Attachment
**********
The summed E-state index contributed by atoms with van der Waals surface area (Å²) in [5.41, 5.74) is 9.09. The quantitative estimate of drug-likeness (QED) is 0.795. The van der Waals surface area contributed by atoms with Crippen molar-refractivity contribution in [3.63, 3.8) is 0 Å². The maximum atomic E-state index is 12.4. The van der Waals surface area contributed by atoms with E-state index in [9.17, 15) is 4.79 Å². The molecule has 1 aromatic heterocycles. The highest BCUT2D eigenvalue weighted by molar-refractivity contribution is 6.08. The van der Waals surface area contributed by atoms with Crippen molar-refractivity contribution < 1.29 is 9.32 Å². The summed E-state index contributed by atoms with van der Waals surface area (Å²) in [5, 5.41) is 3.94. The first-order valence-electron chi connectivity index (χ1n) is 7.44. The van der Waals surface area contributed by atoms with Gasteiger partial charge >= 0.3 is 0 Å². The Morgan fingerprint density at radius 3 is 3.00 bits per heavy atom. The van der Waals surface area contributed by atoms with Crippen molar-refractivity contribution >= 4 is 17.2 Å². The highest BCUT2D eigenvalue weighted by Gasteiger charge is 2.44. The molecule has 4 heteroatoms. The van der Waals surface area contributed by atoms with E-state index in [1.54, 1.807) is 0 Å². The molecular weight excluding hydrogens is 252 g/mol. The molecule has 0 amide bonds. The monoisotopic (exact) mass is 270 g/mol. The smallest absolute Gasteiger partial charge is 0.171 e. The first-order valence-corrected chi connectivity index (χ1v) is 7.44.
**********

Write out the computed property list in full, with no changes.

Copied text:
The summed E-state index contributed by atoms with van der Waals surface area (Å²) in [5.41, 5.74) is 9.09. The quantitative estimate of drug-likeness (QED) is 0.795. The van der Waals surface area contributed by atoms with Crippen molar-refractivity contribution in [3.63, 3.8) is 0 Å². The maximum atomic E-state index is 12.4. The van der Waals surface area contributed by atoms with E-state index in [9.17, 15) is 4.79 Å². The molecule has 1 aromatic heterocycles. The highest BCUT2D eigenvalue weighted by molar-refractivity contribution is 6.08. The van der Waals surface area contributed by atoms with Crippen molar-refractivity contribution < 1.29 is 9.32 Å². The summed E-state index contributed by atoms with van der Waals surface area (Å²) in [5, 5.41) is 3.94. The first-order valence-electron chi connectivity index (χ1n) is 7.44. The van der Waals surface area contributed by atoms with Gasteiger partial charge >= 0.3 is 0 Å². The Morgan fingerprint density at radius 3 is 3.00 bits per heavy atom. The van der Waals surface area contributed by atoms with Crippen molar-refractivity contribution >= 4 is 17.2 Å². The highest BCUT2D eigenvalue weighted by Gasteiger charge is 2.44. The molecule has 4 heteroatoms. The van der Waals surface area contributed by atoms with E-state index in [1.54, 1.807) is 0 Å². The molecular weight excluding hydrogens is 252 g/mol. The molecule has 0 amide bonds. The monoisotopic (exact) mass is 270 g/mol. The smallest absolute Gasteiger partial charge is 0.171 e. The first-order valence-corrected chi connectivity index (χ1v) is 7.44.